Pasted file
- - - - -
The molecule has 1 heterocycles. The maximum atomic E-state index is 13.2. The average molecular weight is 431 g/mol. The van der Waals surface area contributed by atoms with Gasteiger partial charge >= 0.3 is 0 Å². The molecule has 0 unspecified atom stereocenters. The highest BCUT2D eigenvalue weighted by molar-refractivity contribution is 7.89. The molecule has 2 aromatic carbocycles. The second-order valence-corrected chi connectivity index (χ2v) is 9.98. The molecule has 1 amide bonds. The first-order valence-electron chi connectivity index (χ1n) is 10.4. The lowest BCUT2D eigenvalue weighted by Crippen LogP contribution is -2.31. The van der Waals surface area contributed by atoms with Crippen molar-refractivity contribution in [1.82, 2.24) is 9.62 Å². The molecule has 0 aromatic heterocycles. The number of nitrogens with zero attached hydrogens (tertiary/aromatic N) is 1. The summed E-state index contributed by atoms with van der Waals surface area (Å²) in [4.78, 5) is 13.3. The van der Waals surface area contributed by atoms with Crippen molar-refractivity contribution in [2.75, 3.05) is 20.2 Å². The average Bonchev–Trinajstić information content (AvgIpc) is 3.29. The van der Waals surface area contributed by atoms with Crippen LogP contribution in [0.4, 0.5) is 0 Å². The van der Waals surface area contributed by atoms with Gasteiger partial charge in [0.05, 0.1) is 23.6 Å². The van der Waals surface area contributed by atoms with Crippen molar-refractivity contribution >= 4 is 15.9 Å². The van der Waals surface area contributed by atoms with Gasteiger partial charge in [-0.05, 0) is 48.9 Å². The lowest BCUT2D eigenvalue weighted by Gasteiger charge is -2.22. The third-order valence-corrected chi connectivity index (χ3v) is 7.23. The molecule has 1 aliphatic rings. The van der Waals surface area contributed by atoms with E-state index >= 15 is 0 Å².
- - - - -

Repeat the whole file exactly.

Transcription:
The molecule has 1 heterocycles. The maximum atomic E-state index is 13.2. The average molecular weight is 431 g/mol. The van der Waals surface area contributed by atoms with Gasteiger partial charge >= 0.3 is 0 Å². The molecule has 0 unspecified atom stereocenters. The highest BCUT2D eigenvalue weighted by molar-refractivity contribution is 7.89. The molecule has 2 aromatic carbocycles. The second-order valence-corrected chi connectivity index (χ2v) is 9.98. The molecule has 1 amide bonds. The first-order valence-electron chi connectivity index (χ1n) is 10.4. The lowest BCUT2D eigenvalue weighted by Crippen LogP contribution is -2.31. The van der Waals surface area contributed by atoms with Crippen molar-refractivity contribution in [1.82, 2.24) is 9.62 Å². The molecule has 0 aromatic heterocycles. The number of nitrogens with zero attached hydrogens (tertiary/aromatic N) is 1. The summed E-state index contributed by atoms with van der Waals surface area (Å²) in [4.78, 5) is 13.3. The van der Waals surface area contributed by atoms with Crippen molar-refractivity contribution in [2.75, 3.05) is 20.2 Å². The average Bonchev–Trinajstić information content (AvgIpc) is 3.29. The van der Waals surface area contributed by atoms with Crippen LogP contribution in [0.4, 0.5) is 0 Å². The van der Waals surface area contributed by atoms with Gasteiger partial charge in [0.05, 0.1) is 23.6 Å². The van der Waals surface area contributed by atoms with Crippen molar-refractivity contribution >= 4 is 15.9 Å². The van der Waals surface area contributed by atoms with Gasteiger partial charge in [-0.05, 0) is 48.9 Å². The lowest BCUT2D eigenvalue weighted by Gasteiger charge is -2.22. The third-order valence-corrected chi connectivity index (χ3v) is 7.23. The molecule has 1 aliphatic rings. The van der Waals surface area contributed by atoms with E-state index >= 15 is 0 Å².